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Art Beats

Arts scene, book reviews, and more...

Friday, December 08, 2017

In his debut novel, The Lost Prayers of Ricky Graves, author James Han Mattson tackles several complex issues - a gay teen struggling with his sexuality, online relationships, mean spirited teens, small minded folks, and a life-altering tragedy. A dramatic cocktail like this has the potential to be overwhelming, but Mattson skillfully crafts a piece of literature that sparks a conversation about the real and digital world in which we live, rather than condemning it.

Friday, January 05, 2018

Young Frankenstein, the musical based on the hilarious 1974 horror comedy from the comedic wit of Mel Brooks, electrifies Toby’s Dinner Theatre this month. Running from January 11th to March 11th the musical reimagining of the Frankenstein legend follows young Dr. Frankenstein and Igor as they attempt to create a monster, but not without scary and hilarious complications.

Out on Screen

Out on Screen

Movie reviews, Cinema and DVD

Friday, January 05, 2018

A bent take on the year in cinema

You’ll hear a lot of different opinions about the movie year of 2017. Some people think it was an absolute crap year for film, some will point out the few truly great films of the year, and some will call it an average year. I’ll call it average. There were quite a few films I enjoyed (and for the record there are a lot of 2017 releases I’ve yet to see), but there were few films that fall into my “I’d watch that again” category. Some films unexpectedly caught me off guard, and others failed to live up to expectations. Kingsman: The Golden Circle, Guardians of the Galaxy Vol. 2 and The Lego Batman Movie were fun, but went for the “let’s throw everything and the kitchen sink in” approach to top their predecessors … and excess does not equal success. Alien: Covenant basically remade the original Alien and tried to justify the existence of Prometheus. Dunkirk was a brilliant exercise in filmmaking, but the disjointed storytelling and lack of any character development left it devoid of emotion. Will Ferrell and Amy Poehler could not generate many laughs with The House, and Matt Damon failed to score with The Great Wall, Suburbicon, or Downsizing. So, there was a lot of disappointment this year, but there were many highlights.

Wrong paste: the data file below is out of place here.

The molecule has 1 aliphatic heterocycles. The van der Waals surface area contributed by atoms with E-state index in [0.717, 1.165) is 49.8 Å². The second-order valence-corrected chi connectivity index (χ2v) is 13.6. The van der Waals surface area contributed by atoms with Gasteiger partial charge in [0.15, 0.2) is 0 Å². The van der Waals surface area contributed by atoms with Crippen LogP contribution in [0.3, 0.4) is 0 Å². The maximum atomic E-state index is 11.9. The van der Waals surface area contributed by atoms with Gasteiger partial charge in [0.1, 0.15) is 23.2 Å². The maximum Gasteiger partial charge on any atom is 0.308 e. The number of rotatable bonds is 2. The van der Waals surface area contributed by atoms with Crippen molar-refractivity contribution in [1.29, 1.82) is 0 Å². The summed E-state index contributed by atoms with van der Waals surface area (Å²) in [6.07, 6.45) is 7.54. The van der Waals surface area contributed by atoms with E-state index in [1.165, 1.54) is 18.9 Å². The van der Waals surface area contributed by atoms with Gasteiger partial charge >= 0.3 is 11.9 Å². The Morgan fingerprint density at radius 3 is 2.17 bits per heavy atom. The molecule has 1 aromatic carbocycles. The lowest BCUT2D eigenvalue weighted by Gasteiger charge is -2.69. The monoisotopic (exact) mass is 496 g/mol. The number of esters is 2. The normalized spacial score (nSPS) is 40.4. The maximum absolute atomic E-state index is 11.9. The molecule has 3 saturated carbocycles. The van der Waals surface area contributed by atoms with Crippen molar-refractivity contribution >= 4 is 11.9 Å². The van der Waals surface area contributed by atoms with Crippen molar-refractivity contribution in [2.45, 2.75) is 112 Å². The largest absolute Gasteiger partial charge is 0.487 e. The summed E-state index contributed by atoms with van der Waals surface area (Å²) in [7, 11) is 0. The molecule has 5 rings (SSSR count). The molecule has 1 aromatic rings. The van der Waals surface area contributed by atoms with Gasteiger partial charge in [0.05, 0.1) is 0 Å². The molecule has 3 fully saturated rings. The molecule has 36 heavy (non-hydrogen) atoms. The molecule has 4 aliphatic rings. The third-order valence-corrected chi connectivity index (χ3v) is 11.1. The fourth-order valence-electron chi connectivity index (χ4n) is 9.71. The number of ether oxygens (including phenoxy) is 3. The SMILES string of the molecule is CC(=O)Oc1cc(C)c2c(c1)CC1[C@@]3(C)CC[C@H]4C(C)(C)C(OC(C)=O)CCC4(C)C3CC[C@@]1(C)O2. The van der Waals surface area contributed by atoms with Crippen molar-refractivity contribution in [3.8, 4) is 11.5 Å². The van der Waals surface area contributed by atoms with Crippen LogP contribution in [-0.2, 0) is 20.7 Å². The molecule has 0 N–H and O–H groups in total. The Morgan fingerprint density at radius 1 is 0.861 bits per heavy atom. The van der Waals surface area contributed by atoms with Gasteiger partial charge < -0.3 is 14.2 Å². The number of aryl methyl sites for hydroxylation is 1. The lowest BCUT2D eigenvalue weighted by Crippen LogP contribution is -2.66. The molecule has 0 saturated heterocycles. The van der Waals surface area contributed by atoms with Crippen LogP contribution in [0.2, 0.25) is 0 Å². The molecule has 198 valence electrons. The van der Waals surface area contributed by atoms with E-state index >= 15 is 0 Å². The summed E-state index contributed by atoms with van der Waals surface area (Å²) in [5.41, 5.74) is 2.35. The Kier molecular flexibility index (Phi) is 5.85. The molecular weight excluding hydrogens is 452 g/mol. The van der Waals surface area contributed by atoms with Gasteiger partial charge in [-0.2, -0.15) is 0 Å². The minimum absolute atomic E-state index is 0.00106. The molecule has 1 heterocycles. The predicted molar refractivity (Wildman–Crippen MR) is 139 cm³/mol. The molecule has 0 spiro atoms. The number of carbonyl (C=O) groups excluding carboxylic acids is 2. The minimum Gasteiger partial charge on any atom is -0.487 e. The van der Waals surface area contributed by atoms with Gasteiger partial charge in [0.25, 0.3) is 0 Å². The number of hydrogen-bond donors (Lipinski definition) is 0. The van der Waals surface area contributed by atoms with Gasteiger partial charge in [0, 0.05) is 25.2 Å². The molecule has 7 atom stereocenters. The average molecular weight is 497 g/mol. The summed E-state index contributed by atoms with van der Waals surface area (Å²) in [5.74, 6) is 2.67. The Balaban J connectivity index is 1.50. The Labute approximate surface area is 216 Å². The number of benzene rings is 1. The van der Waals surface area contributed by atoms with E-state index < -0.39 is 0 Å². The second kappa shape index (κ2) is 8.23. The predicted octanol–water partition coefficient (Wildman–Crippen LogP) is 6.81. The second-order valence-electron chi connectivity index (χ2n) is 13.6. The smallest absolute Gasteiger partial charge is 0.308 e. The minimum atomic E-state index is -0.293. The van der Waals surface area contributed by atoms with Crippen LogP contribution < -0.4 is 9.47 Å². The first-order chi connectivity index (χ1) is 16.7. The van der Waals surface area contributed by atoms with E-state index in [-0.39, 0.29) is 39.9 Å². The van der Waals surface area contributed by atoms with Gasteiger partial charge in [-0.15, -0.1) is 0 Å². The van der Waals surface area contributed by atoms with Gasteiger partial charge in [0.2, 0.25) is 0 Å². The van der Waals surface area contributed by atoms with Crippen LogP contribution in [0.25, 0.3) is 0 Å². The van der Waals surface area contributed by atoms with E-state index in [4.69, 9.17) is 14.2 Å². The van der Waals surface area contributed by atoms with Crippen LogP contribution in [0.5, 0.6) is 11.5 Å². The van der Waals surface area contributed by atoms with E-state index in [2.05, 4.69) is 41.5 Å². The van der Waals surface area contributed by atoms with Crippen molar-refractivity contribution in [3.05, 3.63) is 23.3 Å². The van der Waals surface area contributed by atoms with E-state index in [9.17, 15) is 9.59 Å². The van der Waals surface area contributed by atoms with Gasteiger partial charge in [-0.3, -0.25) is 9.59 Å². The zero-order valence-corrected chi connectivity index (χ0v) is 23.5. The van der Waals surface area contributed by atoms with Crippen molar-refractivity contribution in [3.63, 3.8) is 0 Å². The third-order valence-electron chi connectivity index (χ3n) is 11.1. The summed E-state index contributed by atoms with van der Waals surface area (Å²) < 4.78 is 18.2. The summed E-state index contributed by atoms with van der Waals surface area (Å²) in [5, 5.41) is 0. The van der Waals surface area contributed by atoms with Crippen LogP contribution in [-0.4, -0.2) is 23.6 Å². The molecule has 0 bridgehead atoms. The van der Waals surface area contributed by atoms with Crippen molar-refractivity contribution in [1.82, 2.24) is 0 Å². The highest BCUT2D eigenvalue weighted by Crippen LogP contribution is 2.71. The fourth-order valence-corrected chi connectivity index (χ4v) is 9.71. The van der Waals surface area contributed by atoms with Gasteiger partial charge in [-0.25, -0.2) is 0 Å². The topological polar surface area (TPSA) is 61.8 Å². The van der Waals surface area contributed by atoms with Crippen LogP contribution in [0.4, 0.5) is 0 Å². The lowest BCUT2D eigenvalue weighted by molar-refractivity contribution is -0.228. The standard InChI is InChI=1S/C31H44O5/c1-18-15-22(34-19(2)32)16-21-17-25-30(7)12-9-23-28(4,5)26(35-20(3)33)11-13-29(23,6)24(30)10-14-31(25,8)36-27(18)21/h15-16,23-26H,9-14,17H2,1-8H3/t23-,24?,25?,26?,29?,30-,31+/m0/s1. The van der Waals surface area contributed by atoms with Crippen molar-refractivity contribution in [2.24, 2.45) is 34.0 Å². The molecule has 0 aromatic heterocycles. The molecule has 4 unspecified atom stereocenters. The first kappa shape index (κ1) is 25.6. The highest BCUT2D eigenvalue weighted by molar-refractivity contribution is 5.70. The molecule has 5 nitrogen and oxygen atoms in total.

Personalities

Personalities

Celebrity Interviews

Friday, January 05, 2018

An interview with Nicole Atkins

Already considered to be one of the best albums of 2017, Goodnight Rhonda Lee (Single Lock), the fourth full-length disc by Nicole Atkins, deserves all of the praise being heaped upon it. The 11 stellar tunes further Atkins’s singular exploration of vintage pop in the most exhilarating way, as you can hear on the title track, “Sleepwalking,” “A Little Crazy,” “If I Could,” “Listen Up,” and “Brokedown Luck.” Also of note is the way that the album addresses the singer/songwriter’s newfound sobriety, on songs including the aforementioned titular number. I had the pleasure of interviewing Atkins about the disc in 2017.

QMusic

Music reviews

Friday, January 05, 2018

Depending on your generational perspective, the late soul goddess Minnie Riperton is either the mother of actress / singer / SNL alum Maya Rudolph or the singer with the five-octave vocal range best known for the timeless 1975 hit single “Lovin’ You,” co-written by Riperton and her husband Richard Rudolph. You can hear Riperton, who died of cancer in 1979 at 31, paying a “lovin’” homage to her daughter Maya at the end of “Lovin’ You.” The double-disc deluxe edition expanded reissue of Perfect Angel (Capitol / UMe), Riperton’s second album and the one on which “Lovin’ You” can be found, is a long overdue celebration of an artist we lost too soon. Riperton and Rudolph co-wrote seven of the songs on the original album, including the standouts “Reasons,” “The Edge of a Dream,” “It’s So Nice (To See Old Friends),” and “Our Lives.” The presence of Stevie Wonder, playing electric piano and harmonica, as well as contributing the title track and “Take a Little Trip,” only served to increase Riperton’s artistic and hip factors. The abundant bonus material includes 11 additional tracks that go a long way in further cementing the album’s legendary status.

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